The Black Stocking (1947) by Constance and Gwenyth Little

For my final blog read of the year, I decided to return to two authors who have become firm favourites. Whilst there are some crossover elements between their works, such as a working woman protagonist, the Littles have plenty of ingenuity up their sleeves and I must say today’s read is quite a different novel from them.

It all begins with an awkward road trip. Irene Hastings is taking her co-worker, Ann Miller, to Tilton, but detouring to go to the mental hospital so she can see her sister first. Irene fears this will hold them up and she definitely hopes she doesn’t have to share her hotel room with her. Ann is convinced her sister, Doris, should be released and that she was incarcerated unfairly to begin with, based on fabrications made by Doris’ nursing colleagues. Yet when Irene drives them away from the hospital she quickly realises that the other woman in the car is not Ann, but Doris! She decides to drop Doris off at the rendezvous point anyways, but boy is that mistake! Clark, Doris’ friend quickly claims to his nephew Dr Ross Munster, who has found out about the escape, that Irene is Doris, the escaped patient, which leaves the real Doris and Clark free, but with Irene trapped at Munster’s private hospital. Normally such a plot device would stretch for the entire novel, but the Littles are not so predictable, with the narrative resolving and re-branching out in a different direction. Be prepared for moving corpses, a headless nurse and even a platinum blonde nurse; a hidden will, a larger than life mother and of course sinister goings on in the middle of the night…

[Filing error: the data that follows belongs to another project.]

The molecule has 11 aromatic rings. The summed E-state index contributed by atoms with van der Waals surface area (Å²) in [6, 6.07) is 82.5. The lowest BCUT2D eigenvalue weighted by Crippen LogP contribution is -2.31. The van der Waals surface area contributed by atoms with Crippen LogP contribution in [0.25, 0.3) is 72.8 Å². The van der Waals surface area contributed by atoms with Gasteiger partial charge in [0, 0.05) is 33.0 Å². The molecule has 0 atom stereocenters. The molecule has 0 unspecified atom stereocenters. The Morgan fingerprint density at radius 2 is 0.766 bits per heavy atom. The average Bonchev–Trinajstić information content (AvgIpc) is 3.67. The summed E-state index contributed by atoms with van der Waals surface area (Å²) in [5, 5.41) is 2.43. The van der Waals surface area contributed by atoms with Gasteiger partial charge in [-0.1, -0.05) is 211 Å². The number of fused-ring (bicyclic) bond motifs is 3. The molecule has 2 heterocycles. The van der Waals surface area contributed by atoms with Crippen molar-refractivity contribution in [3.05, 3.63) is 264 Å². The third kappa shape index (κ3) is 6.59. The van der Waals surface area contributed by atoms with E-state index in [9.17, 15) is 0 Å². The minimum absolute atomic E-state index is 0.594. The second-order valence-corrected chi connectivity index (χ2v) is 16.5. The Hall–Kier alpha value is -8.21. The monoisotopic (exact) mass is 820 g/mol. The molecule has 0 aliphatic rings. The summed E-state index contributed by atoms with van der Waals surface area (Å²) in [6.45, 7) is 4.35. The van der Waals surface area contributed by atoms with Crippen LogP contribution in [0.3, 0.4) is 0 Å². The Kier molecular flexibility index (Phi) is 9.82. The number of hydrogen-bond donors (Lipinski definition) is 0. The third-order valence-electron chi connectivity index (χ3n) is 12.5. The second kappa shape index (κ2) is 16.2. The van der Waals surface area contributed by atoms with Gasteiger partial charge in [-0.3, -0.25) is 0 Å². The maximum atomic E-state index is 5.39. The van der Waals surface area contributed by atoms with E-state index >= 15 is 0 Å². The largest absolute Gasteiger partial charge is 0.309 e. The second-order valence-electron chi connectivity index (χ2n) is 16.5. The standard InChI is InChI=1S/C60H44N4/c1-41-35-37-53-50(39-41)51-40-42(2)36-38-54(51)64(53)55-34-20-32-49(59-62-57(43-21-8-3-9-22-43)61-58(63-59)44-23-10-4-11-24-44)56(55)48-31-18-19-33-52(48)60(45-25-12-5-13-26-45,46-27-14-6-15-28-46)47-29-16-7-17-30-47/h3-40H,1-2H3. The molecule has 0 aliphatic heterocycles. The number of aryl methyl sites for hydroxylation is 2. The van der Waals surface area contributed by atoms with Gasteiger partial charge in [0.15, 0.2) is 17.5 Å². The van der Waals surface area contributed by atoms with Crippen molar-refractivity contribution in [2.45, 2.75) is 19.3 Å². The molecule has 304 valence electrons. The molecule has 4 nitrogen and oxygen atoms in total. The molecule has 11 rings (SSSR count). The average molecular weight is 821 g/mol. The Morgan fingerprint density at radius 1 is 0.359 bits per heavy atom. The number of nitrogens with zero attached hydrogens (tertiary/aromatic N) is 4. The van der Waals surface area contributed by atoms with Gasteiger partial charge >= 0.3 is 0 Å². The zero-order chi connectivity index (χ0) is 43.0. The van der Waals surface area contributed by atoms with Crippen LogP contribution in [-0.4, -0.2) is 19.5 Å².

Overall Thoughts

I am glad to say I ended my year of reading on the blog on a high note. It is hard to not have fun when reading a Little mystery, as they’re always such great adventures. The private hospital milieu added a note of novelty and Irene is an intriguing protagonist. Her approach to romance is ambiguous, neither nor wholly hard headed. Despite the mishaps which befall her she does not give into panic or self-pity and makes a number of sensible decisions. I think this character choice helps the book avoid becoming a Mary Roberts Rinehart type novel. Gothic infused hysterics are not pandered to. The Littles I think after all do not want to instil fear into their readers, but laughter, which thankfully they do rather well. There is much fun to be had over the varying and changing explanations for why Irene and her mother are at the hospital, in order to keep staff on side and patients in beds. The matchmaking/romantic comedy element is also underplayed, which I for one thought was a sound idea. Elsie, Irene’s mother, is a brilliant character and is in fact quite a “character,” indulging in loud fashion choices and also keen to be at the centre of all the action. Some elements of the plot stretch credulity a little too far, but they are done in such a way that you don’t really mind.